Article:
School board considers expansion of Two-Way Immersion program


(Oreste Visentini/The Daily Northwestern)

Stacy Beardsley, Evanston/Skokie School District 65’s associate superintendent of curriculum and instruction, speaks at a board meeting Monday. Board members discussed expanding the Two-Way Immersion program.

Catherine Henderson, Reporter

Evanston/Skokie School District 65 board members debated how to implement new classes for the district’s Two-Way Immersion program, a curriculum in which native English and Spanish speakers attend class together to increase cultural competence.

The program — popular among parents but difficult to execute — also aims to increase academic achievement and bilingualism, said Stacy Beardsley, District 65’s associate superintendent of curriculum and instruction.

Five of the district’s elementary schools — Dawes, Dewey, Oakton, Washington and Willard — have implemented TWI programs since 2001. Although school board members discussed the creation of two more TWI programs by fall 2018, they said the decision would be complicated.

“This is something that is going to be good for our district, but there will be some growing pains,” board president Suni Kartha said.

Beardsley agreed and emphasized the issue of division between TWI classes and monolingual classes. She said the best solution would be implementing the two new TWI programs in a way that creates an environment centered on bilingualism. For example, the district could put the new programs at one school or split them between schools with existing TWI classes, Beardsley said.

However, she also said the TWI classes would have to replace English-only classes due to the lack of space and resources.

Board members said TWI fits into the district’s emphasis on equity, but underrepresentation in the program among black students is still an issue.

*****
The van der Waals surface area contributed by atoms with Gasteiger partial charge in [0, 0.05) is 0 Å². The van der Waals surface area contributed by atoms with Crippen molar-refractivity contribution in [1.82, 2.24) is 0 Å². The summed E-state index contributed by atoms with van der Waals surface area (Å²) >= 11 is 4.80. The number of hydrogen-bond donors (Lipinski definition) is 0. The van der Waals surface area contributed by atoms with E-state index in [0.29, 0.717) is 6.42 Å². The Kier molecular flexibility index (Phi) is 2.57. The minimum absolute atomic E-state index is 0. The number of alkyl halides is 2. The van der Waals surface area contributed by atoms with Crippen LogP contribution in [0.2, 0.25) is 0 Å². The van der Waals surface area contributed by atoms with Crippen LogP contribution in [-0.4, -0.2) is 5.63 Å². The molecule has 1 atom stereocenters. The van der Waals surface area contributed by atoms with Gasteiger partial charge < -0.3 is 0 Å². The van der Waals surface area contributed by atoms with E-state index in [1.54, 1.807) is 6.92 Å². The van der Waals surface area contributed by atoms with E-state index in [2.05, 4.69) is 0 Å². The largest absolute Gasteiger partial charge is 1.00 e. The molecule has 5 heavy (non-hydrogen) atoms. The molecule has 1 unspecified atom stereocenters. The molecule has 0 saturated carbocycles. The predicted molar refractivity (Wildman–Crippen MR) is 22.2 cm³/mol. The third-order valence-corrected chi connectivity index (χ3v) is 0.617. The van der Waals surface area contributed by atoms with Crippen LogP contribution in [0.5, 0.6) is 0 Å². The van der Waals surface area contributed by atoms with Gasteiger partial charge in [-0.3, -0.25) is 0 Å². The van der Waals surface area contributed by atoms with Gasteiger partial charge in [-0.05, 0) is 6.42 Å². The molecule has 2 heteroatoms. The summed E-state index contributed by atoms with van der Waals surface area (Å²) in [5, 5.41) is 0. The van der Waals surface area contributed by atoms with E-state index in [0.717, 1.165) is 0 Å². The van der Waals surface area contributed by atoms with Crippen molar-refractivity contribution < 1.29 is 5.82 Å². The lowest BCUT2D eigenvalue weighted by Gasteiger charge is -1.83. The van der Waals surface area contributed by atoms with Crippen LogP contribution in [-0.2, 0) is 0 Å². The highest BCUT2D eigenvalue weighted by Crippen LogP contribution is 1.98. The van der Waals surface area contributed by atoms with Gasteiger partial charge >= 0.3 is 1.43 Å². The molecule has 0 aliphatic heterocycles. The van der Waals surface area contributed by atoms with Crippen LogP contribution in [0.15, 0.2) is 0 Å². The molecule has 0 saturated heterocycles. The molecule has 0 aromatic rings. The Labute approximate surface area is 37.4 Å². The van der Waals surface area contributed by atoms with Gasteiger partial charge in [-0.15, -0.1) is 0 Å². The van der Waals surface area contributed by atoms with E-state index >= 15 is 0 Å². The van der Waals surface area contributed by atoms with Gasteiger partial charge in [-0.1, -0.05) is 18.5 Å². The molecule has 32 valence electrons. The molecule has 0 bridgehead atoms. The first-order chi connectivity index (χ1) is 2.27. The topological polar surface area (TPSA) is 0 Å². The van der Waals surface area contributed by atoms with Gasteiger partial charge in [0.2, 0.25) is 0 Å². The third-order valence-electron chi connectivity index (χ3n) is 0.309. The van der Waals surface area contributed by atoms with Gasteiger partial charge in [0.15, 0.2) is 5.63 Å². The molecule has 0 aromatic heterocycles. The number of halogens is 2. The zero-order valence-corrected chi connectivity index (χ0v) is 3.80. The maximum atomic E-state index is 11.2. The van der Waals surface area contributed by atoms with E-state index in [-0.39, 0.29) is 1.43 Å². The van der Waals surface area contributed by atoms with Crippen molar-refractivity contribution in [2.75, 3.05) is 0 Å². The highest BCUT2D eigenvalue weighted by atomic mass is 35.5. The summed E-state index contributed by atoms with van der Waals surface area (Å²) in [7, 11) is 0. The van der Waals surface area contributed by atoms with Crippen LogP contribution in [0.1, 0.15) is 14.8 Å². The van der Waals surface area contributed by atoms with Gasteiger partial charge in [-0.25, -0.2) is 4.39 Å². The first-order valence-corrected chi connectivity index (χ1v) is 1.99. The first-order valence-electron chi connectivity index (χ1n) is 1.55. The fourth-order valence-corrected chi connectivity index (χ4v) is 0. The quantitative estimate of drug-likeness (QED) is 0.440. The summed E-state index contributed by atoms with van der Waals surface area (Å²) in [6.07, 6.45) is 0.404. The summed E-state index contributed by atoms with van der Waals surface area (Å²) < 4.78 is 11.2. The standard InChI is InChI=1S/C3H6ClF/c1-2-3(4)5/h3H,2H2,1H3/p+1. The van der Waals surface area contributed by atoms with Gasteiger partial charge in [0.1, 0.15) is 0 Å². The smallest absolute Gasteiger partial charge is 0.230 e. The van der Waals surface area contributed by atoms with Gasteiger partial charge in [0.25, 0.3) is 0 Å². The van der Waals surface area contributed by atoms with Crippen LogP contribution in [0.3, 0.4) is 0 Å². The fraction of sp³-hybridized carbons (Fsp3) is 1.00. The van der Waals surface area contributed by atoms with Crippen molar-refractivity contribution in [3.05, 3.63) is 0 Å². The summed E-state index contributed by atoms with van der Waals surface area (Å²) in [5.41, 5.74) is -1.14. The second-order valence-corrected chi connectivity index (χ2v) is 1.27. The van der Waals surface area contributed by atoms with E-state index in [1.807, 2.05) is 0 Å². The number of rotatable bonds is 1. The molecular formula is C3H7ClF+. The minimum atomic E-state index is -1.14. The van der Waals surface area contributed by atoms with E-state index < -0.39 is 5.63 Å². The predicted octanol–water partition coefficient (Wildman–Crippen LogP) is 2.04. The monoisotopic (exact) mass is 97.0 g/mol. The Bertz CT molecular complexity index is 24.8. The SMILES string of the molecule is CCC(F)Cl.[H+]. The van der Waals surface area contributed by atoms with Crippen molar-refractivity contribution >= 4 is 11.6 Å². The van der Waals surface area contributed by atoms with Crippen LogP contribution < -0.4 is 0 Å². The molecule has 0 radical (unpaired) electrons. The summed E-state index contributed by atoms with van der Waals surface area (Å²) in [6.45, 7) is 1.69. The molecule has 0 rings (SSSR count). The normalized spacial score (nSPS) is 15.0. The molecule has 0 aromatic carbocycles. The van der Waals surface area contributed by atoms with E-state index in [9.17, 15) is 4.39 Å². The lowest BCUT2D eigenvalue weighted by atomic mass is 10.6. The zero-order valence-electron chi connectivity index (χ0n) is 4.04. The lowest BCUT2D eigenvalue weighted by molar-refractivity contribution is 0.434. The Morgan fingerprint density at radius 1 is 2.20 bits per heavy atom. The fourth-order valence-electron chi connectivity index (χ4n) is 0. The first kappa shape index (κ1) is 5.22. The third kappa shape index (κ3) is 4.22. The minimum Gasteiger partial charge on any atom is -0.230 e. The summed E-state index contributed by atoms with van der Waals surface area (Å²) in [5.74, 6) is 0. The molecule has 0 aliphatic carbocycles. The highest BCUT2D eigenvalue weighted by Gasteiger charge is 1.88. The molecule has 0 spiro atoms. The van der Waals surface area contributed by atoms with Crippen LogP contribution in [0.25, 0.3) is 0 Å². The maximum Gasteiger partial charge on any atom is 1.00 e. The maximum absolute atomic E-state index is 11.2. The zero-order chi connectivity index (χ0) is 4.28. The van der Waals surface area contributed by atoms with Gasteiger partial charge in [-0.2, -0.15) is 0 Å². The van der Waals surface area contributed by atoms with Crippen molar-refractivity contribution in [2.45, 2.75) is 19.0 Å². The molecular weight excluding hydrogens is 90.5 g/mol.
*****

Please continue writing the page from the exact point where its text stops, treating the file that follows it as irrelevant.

Board vice president Anya Tanyavutti said while survey results show black parents were interested in the program, less than half of those interviewed this year knew about TWI.

“There is a history of black families being left out of a program,” Tanyavutti said. “(Including them) in an intentional way is really important.”

Kartha and Beardsley said they do not yet have a definitive solution for including more black students in the program.

Beardsley said the proportion of Spanish-speaking and English-speaking students is not split evenly in TWI classes, but research shows it should be.

Despite increasing demand for the program across the board, Spanish-speaking students are given precedence in enrollment to prioritize the needs of English language learners, Beardsley said. Only 42 percent of English-speaking students were accepted into the program last year.

During the 2016-17 school year, 65 percent of students in the program were native Spanish speakers, and 35 percent were English-speaking students. Because this proportion deviates from the TWI model — which recommends that a class is evenly split — the program could end if it isn’t balanced throughout the expansion, Beardsley said.

“With all the change, we have to look at what are the pros and cons and find the best possible pathway,” Beardsley said. “In the short term, there will be drawbacks. But in the long term, schools should and could and would come to embrace diversity as a value.”

Kartha said the school board will continue to discuss TWI expansion plans at its Nov. 6 meeting, when the board plans to recommend a location for the two proposed programs.

Following the November meeting, Kartha said, board members will begin community outreach and prepare a student application by January.

“If we have a strong sense of school community responsibility, it’s something where we have an opportunity to embrace TWI,” Beardsley said.

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